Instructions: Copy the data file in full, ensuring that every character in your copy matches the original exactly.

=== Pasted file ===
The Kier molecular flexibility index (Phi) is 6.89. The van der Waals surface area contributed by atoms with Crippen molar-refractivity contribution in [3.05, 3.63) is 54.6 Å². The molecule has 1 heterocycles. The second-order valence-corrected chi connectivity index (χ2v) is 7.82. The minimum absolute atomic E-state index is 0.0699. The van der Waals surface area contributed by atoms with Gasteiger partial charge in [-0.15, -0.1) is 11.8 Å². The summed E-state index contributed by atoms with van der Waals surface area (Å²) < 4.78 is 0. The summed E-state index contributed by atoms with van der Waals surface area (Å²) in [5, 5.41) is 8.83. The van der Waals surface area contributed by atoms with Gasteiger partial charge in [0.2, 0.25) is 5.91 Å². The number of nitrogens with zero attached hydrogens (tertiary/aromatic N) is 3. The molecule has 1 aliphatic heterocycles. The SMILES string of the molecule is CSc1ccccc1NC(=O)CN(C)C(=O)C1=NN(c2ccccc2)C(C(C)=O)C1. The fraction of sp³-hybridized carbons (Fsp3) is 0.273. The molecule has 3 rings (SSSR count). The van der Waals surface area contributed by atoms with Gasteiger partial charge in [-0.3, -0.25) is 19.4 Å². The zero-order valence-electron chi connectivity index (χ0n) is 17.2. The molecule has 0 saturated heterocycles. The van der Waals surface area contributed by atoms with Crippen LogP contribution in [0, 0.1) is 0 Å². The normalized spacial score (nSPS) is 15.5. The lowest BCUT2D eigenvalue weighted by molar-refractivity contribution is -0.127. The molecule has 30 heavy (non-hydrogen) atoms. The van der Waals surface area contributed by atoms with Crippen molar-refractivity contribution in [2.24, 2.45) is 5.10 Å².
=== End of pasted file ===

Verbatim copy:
The Kier molecular flexibility index (Phi) is 6.89. The van der Waals surface area contributed by atoms with Crippen molar-refractivity contribution in [3.05, 3.63) is 54.6 Å². The molecule has 1 heterocycles. The second-order valence-corrected chi connectivity index (χ2v) is 7.82. The minimum absolute atomic E-state index is 0.0699. The van der Waals surface area contributed by atoms with Gasteiger partial charge in [-0.15, -0.1) is 11.8 Å². The summed E-state index contributed by atoms with van der Waals surface area (Å²) < 4.78 is 0. The summed E-state index contributed by atoms with van der Waals surface area (Å²) in [5, 5.41) is 8.83. The van der Waals surface area contributed by atoms with Gasteiger partial charge in [0.2, 0.25) is 5.91 Å². The number of nitrogens with zero attached hydrogens (tertiary/aromatic N) is 3. The molecule has 1 aliphatic heterocycles. The SMILES string of the molecule is CSc1ccccc1NC(=O)CN(C)C(=O)C1=NN(c2ccccc2)C(C(C)=O)C1. The fraction of sp³-hybridized carbons (Fsp3) is 0.273. The molecule has 3 rings (SSSR count). The van der Waals surface area contributed by atoms with Gasteiger partial charge in [-0.3, -0.25) is 19.4 Å². The zero-order valence-electron chi connectivity index (χ0n) is 17.2. The molecule has 0 saturated heterocycles. The van der Waals surface area contributed by atoms with Crippen LogP contribution in [0, 0.1) is 0 Å². The normalized spacial score (nSPS) is 15.5. The lowest BCUT2D eigenvalue weighted by molar-refractivity contribution is -0.127. The molecule has 30 heavy (non-hydrogen) atoms. The van der Waals surface area contributed by atoms with Crippen molar-refractivity contribution in [2.24, 2.45) is 5.10 Å².